As uncomfortable as she was, Seni assumed that at her age, she could not be kidnapped. Certainly not in broad daylight, and not in the midst of people.
The man did not introduce himself. Reeking of tobacco, he asked Seni in a lowered voice:
“Wetin be your name?”
The look on Seni’s face simply said, “I’m sorry, did you expect me to answer?” But no answer came out of her mouth. She just frowned at him, failing to recognize that men like this were used to being ignored and would not be put off by the hostility of a teenage girl.
“Siddon there dey squeeze your face, you hear? No be you say make I come meet you for here?” he asked in louder tones. Seni’s frown intensified. She was quite confused.
“I don’t know who you are or what you’re going on about,” Seni replied, her voice shaking a little. What did this man want?
“You talk say you go wear green top on top blue jeans. Why you come dey pretend say you no know me? Stop all this forming jo!”
Seni looked at her bright green tank top and dark blue jeans in surprise, as if she did not look in the mirror before leaving the house. Yes, she was dressed in the manner this man described, but he was a stranger to her.
She was about to tell him that she did not know him, when he said:
“Sister, if you no want dis pali again,” he said, flashing a green passport in her face, “you for don talk am since. No dey waste my time. I get plenty customer … no be only you. You no know wetin I suffer before I get dis one. We never even chook mouth inside visa matter … with all dis shakara wey you dey do, dat one go cost well well–”
At that point, she knew for sure that this man had confused her with someone else. She was telling him this when out of the corner of his eye, he spotted someone else, and walked away, but not before saying:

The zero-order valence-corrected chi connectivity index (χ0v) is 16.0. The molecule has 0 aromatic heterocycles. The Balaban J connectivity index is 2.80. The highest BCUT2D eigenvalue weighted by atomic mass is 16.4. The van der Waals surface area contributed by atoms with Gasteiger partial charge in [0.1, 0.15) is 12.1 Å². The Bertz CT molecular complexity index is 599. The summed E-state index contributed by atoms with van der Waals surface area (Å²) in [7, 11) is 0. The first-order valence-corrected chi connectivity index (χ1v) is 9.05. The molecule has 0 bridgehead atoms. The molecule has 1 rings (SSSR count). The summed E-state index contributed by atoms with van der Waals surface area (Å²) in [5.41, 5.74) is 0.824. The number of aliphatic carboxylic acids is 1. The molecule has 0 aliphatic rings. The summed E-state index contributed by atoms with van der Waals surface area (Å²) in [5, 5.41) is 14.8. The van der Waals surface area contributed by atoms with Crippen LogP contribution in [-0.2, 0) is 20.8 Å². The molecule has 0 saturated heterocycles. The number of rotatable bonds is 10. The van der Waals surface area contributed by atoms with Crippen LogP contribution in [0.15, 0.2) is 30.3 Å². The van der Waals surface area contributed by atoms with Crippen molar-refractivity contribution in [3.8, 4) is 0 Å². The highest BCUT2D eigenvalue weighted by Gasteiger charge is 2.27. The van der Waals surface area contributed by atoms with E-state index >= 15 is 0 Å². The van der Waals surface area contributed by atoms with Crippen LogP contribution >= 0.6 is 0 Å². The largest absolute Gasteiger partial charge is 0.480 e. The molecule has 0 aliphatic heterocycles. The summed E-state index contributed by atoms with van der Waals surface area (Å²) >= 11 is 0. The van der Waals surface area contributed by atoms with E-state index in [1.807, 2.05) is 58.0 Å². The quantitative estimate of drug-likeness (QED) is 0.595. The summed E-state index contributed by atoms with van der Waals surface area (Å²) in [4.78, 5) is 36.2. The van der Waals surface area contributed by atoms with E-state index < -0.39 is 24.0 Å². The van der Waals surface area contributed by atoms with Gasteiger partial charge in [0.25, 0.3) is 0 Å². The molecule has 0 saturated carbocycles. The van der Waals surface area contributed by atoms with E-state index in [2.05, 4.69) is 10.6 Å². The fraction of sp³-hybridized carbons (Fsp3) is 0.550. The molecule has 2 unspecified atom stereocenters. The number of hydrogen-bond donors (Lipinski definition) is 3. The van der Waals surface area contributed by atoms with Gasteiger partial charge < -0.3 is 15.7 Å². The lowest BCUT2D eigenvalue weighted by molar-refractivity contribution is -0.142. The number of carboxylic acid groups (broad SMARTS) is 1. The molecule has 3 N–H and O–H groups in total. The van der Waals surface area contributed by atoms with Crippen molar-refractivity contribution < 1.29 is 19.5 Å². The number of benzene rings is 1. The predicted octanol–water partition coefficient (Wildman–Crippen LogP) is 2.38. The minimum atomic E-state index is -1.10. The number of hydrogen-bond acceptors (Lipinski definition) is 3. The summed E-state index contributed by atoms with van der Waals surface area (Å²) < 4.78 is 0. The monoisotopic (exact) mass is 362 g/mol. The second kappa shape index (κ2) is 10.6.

“You no even fine sef!”
Still smarting from his insult, not to mention still wondering how he could have confused her with someone else, she followed him with her eyes and saw him walk up to a young woman who was dressed almost identically to her, except that this person wore dark shades.
“That must be the person he came to see,” Seni reasoned. Who was this girl? What did she want with this fellow? Seni had no idea, but she was relieved that the horrible man had left her alone with only insults. He looked like the kind of person who carried multiple weapons.
“That’s what I get for craving stick meat,” she grumbled. Just then, she remembered that the girl had told her to wait for 15 minutes. A quick glance at her wristwatch told her that she had been waiting for close to 30 minutes.
Seni got up and went back to the counter. This time around, there was an older woman with her, who was obviously her Madam. She was not there when Seni arrived earlier.
As soon as the attendant saw Seni coming, she tried to leave and go to the kitchen. But her Madam called her back and told her to attend to the customer. Madam herself disappeared into the kitchen. Seni told the girl the amount of stick meat she wanted to buy and the girl reluctantly reached into the display case and pulled out a few sticks from the supposedly reserved batch. Unbelievable!
“Didn’t you tell me you were reserving these ones for other customers?” Seni asked, raising her voice loud enough to draw Madam’s attention. It worked, and Madam reappeared almost immediately, asking the attendant what the matter was.